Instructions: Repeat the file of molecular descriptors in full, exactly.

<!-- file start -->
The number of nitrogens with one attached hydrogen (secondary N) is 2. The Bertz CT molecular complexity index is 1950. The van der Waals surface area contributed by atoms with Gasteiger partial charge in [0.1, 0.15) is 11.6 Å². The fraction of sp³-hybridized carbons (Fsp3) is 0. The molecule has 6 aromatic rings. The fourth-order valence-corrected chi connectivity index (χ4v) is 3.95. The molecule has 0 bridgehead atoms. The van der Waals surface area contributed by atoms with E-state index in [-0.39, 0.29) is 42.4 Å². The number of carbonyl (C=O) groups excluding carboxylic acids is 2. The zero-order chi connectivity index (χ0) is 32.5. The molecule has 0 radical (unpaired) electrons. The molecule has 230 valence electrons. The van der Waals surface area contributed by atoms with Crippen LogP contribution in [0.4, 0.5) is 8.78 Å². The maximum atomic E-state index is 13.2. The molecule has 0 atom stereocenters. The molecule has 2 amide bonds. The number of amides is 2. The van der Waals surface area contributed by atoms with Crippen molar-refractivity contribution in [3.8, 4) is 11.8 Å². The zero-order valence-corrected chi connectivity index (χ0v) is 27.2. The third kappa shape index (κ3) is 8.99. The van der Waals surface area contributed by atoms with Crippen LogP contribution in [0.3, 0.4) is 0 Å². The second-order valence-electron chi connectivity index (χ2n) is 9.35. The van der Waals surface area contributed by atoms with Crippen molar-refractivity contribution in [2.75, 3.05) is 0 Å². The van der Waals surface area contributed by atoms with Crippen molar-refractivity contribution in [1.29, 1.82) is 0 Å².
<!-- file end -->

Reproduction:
The number of nitrogens with one attached hydrogen (secondary N) is 2. The Bertz CT molecular complexity index is 1950. The van der Waals surface area contributed by atoms with Gasteiger partial charge in [0.1, 0.15) is 11.6 Å². The fraction of sp³-hybridized carbons (Fsp3) is 0. The molecule has 6 aromatic rings. The fourth-order valence-corrected chi connectivity index (χ4v) is 3.95. The molecule has 0 bridgehead atoms. The van der Waals surface area contributed by atoms with E-state index in [-0.39, 0.29) is 42.4 Å². The number of carbonyl (C=O) groups excluding carboxylic acids is 2. The zero-order chi connectivity index (χ0) is 32.5. The molecule has 0 radical (unpaired) electrons. The molecule has 230 valence electrons. The van der Waals surface area contributed by atoms with Crippen LogP contribution in [0.4, 0.5) is 8.78 Å². The maximum atomic E-state index is 13.2. The molecule has 0 atom stereocenters. The molecule has 2 amide bonds. The number of amides is 2. The van der Waals surface area contributed by atoms with Crippen molar-refractivity contribution in [3.8, 4) is 11.8 Å². The zero-order valence-corrected chi connectivity index (χ0v) is 27.2. The third kappa shape index (κ3) is 8.99. The van der Waals surface area contributed by atoms with Crippen LogP contribution in [0.3, 0.4) is 0 Å². The second-order valence-electron chi connectivity index (χ2n) is 9.35. The van der Waals surface area contributed by atoms with Crippen molar-refractivity contribution in [2.75, 3.05) is 0 Å². The van der Waals surface area contributed by atoms with Crippen molar-refractivity contribution in [1.29, 1.82) is 0 Å².